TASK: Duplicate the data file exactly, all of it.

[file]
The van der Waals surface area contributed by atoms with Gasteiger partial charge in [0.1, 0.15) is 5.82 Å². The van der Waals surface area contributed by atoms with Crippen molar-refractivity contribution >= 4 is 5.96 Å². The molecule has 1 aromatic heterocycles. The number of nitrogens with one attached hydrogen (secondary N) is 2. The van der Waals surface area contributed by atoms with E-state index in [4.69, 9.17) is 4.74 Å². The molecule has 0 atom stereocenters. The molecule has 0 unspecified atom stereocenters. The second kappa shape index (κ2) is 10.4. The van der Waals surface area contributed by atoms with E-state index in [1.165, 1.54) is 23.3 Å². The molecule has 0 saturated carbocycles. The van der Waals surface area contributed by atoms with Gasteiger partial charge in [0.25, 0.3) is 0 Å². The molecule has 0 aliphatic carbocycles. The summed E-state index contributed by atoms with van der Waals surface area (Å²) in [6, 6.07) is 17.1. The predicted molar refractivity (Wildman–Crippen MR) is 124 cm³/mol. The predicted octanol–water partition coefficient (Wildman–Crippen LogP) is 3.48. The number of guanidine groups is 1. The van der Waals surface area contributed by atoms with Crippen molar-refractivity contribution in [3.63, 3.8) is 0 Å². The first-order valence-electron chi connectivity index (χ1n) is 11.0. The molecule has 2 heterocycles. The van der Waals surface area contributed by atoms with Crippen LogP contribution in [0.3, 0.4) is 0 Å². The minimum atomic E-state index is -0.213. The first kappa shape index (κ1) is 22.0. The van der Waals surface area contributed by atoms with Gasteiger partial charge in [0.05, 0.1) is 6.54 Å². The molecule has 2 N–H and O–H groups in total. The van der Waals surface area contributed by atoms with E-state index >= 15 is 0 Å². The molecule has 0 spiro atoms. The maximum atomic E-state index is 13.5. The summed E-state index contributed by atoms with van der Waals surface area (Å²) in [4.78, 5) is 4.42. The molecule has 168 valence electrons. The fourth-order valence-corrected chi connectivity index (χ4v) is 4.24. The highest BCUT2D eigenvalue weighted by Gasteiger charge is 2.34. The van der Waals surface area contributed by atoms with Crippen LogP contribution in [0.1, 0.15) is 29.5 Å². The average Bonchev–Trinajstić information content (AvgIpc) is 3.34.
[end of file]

The van der Waals surface area contributed by atoms with Gasteiger partial charge in [0.1, 0.15) is 5.82 Å². The van der Waals surface area contributed by atoms with Crippen molar-refractivity contribution >= 4 is 5.96 Å². The molecule has 1 aromatic heterocycles. The number of nitrogens with one attached hydrogen (secondary N) is 2. The van der Waals surface area contributed by atoms with E-state index in [4.69, 9.17) is 4.74 Å². The molecule has 0 atom stereocenters. The molecule has 0 unspecified atom stereocenters. The second kappa shape index (κ2) is 10.4. The van der Waals surface area contributed by atoms with E-state index in [1.165, 1.54) is 23.3 Å². The molecule has 0 saturated carbocycles. The van der Waals surface area contributed by atoms with Gasteiger partial charge in [0.25, 0.3) is 0 Å². The molecule has 0 aliphatic carbocycles. The summed E-state index contributed by atoms with van der Waals surface area (Å²) in [6, 6.07) is 17.1. The predicted molar refractivity (Wildman–Crippen MR) is 124 cm³/mol. The predicted octanol–water partition coefficient (Wildman–Crippen LogP) is 3.48. The number of guanidine groups is 1. The van der Waals surface area contributed by atoms with Crippen molar-refractivity contribution in [3.63, 3.8) is 0 Å². The first-order valence-electron chi connectivity index (χ1n) is 11.0. The molecule has 2 heterocycles. The van der Waals surface area contributed by atoms with Crippen LogP contribution in [0.3, 0.4) is 0 Å². The minimum atomic E-state index is -0.213. The first kappa shape index (κ1) is 22.0. The van der Waals surface area contributed by atoms with Gasteiger partial charge in [0.05, 0.1) is 6.54 Å². The molecule has 2 N–H and O–H groups in total. The van der Waals surface area contributed by atoms with E-state index >= 15 is 0 Å². The molecule has 0 spiro atoms. The maximum atomic E-state index is 13.5. The summed E-state index contributed by atoms with van der Waals surface area (Å²) in [4.78, 5) is 4.42. The molecule has 168 valence electrons. The fourth-order valence-corrected chi connectivity index (χ4v) is 4.24. The highest BCUT2D eigenvalue weighted by Gasteiger charge is 2.34. The van der Waals surface area contributed by atoms with Crippen LogP contribution in [0.1, 0.15) is 29.5 Å². The average Bonchev–Trinajstić information content (AvgIpc) is 3.34.